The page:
Billings Logan International Airport has three runways. The primary runway is Runway 10L/28R with a length of 10,518 feet and width of 150 feet. ILS/DME on 28R is at 3,738 feet MSL is the lowest approach. The second runway is Runway 07/25 with a length of 5,501 feet and width of 75 feet; this runway serves as the crosswind runway. The final runway is Runway 10R/28L with a length of 3,801 feet and width of 75 feet. This runway serves as the primary runway for single engine and light piston aircraft. All three runways are asphalt.[41]

There are nine taxiways currently in use. Taxiway A runs parallel to Runway 10L/28R, serves as the last exit of Runway 10L and connects to the terminal area. Taxiway B runs through Runway 10L/28R as an access taxiway to the Northern Air Tanker Base. Three Taxiways, C, E F, serve as exit taxiways that vary in width to serve certain size aircraft. Taxiway D intersects Runway 10L/28R and serves as a northern exit point for Runway 25. Two taxiways (G and H) provide all exits for Runway 10R/28L and Runway 7. Finally, Taxiway J is the primary taxiway from the terminal area to the cargo ramps. Two hotspots exist on the airfield side of operations. Hotspot 1 is located at the intersection of Runway 10R/28L and Runway 7/25. Furthermore, Hotspot 2 is located at the intersection of Taxiway C and Runway 10L/28R.[42]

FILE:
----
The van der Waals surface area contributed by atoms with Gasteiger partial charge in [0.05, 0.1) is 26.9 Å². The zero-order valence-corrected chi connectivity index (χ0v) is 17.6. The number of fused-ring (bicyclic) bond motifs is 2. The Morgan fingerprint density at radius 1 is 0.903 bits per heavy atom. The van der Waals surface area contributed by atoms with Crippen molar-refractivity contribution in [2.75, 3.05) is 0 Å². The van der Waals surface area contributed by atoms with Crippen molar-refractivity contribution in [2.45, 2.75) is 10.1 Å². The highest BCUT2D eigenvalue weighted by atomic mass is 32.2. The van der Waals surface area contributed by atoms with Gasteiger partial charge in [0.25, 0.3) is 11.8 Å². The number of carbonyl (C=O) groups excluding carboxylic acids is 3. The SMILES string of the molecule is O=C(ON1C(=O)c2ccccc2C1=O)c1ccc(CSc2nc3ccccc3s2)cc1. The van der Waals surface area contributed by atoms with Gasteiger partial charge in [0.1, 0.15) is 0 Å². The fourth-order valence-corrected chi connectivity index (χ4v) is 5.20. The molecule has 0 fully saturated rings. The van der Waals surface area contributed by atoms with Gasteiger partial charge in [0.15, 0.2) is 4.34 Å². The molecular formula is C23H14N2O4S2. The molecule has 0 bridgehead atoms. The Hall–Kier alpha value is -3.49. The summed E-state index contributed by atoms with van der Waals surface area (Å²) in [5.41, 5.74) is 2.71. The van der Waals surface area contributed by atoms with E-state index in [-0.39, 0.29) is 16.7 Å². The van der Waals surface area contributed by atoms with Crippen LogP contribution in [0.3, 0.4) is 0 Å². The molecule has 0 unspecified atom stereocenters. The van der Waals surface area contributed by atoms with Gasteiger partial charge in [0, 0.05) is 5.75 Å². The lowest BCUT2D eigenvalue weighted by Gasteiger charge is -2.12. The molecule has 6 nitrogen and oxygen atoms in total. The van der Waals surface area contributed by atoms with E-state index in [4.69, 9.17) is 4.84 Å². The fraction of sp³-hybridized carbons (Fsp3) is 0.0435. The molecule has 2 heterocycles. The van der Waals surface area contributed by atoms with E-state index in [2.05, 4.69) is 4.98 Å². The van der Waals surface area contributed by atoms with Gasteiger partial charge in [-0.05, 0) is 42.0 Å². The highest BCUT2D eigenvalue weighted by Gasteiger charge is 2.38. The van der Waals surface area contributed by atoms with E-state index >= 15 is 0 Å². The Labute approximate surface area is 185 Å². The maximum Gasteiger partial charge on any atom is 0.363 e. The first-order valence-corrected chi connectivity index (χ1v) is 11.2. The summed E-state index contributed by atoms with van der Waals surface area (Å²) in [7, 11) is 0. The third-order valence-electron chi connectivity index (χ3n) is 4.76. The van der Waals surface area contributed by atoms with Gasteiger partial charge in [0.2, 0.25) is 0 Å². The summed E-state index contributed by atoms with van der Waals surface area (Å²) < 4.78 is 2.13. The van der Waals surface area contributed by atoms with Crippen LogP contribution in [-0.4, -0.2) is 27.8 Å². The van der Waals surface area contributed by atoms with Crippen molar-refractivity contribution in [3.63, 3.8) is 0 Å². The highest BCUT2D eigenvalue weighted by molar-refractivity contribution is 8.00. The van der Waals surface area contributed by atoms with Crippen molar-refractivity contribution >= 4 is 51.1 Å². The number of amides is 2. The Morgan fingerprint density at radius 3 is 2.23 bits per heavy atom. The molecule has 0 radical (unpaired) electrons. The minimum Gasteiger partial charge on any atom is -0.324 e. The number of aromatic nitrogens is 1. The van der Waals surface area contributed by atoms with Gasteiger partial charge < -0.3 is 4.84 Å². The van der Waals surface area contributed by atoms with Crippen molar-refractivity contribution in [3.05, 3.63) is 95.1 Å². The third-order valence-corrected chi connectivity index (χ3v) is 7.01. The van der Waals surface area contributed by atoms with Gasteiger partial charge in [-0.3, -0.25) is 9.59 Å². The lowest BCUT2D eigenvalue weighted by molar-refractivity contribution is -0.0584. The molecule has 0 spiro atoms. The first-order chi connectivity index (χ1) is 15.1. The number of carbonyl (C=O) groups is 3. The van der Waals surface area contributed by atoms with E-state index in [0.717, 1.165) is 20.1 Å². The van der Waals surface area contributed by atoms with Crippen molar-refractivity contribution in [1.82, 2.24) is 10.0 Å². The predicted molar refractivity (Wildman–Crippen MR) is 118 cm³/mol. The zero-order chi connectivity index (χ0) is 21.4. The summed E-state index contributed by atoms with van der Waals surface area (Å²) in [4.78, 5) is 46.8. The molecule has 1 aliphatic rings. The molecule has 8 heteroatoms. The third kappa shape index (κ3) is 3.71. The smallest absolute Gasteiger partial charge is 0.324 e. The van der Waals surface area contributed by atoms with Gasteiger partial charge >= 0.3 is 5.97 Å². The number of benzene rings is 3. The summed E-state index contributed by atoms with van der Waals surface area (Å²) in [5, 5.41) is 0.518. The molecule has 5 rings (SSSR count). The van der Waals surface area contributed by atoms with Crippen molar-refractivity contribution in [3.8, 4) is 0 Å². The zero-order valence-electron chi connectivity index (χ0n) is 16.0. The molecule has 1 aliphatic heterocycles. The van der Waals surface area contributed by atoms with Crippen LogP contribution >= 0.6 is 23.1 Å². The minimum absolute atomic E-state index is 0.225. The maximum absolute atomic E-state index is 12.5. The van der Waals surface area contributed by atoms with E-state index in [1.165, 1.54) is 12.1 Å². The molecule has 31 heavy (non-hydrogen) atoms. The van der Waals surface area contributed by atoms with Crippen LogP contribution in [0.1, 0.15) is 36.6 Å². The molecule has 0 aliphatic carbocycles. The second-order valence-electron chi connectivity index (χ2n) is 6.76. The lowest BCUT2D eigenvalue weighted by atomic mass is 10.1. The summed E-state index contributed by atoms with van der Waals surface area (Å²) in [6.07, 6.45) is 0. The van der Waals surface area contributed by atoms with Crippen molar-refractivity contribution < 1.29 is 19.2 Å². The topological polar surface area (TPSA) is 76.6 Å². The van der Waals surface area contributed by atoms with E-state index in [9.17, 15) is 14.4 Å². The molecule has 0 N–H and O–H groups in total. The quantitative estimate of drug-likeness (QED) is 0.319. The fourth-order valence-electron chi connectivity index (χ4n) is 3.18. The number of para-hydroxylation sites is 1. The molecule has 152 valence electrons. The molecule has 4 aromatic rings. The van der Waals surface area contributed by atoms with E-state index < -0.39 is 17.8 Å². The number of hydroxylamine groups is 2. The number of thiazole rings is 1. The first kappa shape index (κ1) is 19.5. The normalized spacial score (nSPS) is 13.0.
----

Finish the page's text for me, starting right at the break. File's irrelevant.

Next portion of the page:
In 2018, the airport had 87,872 operations, an average of 241 aircraft operations per day: 56% general aviation, 30% air taxi, 13% airline, and 1% military. 170 aircraft were then based at the airport: 95 single-engine, 55 multi-engine, 15 jet, and 5 helicopter.[5]

Airlines and destinations


A Delta Air Lines Airbus A319 decelerating on the runway.